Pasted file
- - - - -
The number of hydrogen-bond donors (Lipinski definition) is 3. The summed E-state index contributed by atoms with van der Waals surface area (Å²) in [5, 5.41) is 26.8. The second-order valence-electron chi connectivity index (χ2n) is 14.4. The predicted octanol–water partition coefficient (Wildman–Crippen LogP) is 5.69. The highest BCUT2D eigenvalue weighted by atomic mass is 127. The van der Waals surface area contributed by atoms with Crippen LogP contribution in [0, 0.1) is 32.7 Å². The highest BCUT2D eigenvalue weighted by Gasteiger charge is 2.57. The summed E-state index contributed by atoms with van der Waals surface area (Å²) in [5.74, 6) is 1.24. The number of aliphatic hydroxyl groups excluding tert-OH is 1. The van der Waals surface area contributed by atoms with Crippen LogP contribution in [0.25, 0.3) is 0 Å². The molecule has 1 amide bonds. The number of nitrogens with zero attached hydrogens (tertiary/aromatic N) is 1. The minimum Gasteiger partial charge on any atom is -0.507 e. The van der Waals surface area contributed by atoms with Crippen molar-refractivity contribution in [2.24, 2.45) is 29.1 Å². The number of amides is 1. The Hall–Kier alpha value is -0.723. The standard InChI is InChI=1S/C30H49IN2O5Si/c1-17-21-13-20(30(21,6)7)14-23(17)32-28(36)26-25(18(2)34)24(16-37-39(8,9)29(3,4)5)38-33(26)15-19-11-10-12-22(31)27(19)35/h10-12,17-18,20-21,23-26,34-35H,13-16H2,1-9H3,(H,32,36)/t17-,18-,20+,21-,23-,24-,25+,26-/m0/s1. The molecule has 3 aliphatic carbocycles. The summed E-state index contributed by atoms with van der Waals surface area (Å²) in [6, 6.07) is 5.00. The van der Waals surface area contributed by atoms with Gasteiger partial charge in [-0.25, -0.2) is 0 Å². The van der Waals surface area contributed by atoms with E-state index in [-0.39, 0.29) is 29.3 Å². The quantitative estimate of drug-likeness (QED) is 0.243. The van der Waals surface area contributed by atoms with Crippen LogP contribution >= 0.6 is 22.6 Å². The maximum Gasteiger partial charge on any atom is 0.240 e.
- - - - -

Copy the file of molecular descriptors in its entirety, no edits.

The number of hydrogen-bond donors (Lipinski definition) is 3. The summed E-state index contributed by atoms with van der Waals surface area (Å²) in [5, 5.41) is 26.8. The second-order valence-electron chi connectivity index (χ2n) is 14.4. The predicted octanol–water partition coefficient (Wildman–Crippen LogP) is 5.69. The highest BCUT2D eigenvalue weighted by atomic mass is 127. The van der Waals surface area contributed by atoms with Crippen LogP contribution in [0, 0.1) is 32.7 Å². The highest BCUT2D eigenvalue weighted by Gasteiger charge is 2.57. The summed E-state index contributed by atoms with van der Waals surface area (Å²) in [5.74, 6) is 1.24. The number of aliphatic hydroxyl groups excluding tert-OH is 1. The van der Waals surface area contributed by atoms with Crippen LogP contribution in [0.25, 0.3) is 0 Å². The molecule has 1 amide bonds. The number of nitrogens with zero attached hydrogens (tertiary/aromatic N) is 1. The minimum Gasteiger partial charge on any atom is -0.507 e. The van der Waals surface area contributed by atoms with Crippen molar-refractivity contribution in [2.24, 2.45) is 29.1 Å². The number of amides is 1. The Hall–Kier alpha value is -0.723. The standard InChI is InChI=1S/C30H49IN2O5Si/c1-17-21-13-20(30(21,6)7)14-23(17)32-28(36)26-25(18(2)34)24(16-37-39(8,9)29(3,4)5)38-33(26)15-19-11-10-12-22(31)27(19)35/h10-12,17-18,20-21,23-26,34-35H,13-16H2,1-9H3,(H,32,36)/t17-,18-,20+,21-,23-,24-,25+,26-/m0/s1. The molecule has 3 aliphatic carbocycles. The summed E-state index contributed by atoms with van der Waals surface area (Å²) in [6, 6.07) is 5.00. The van der Waals surface area contributed by atoms with Gasteiger partial charge in [-0.25, -0.2) is 0 Å². The van der Waals surface area contributed by atoms with E-state index in [-0.39, 0.29) is 29.3 Å². The quantitative estimate of drug-likeness (QED) is 0.243. The van der Waals surface area contributed by atoms with Crippen LogP contribution >= 0.6 is 22.6 Å². The maximum Gasteiger partial charge on any atom is 0.240 e.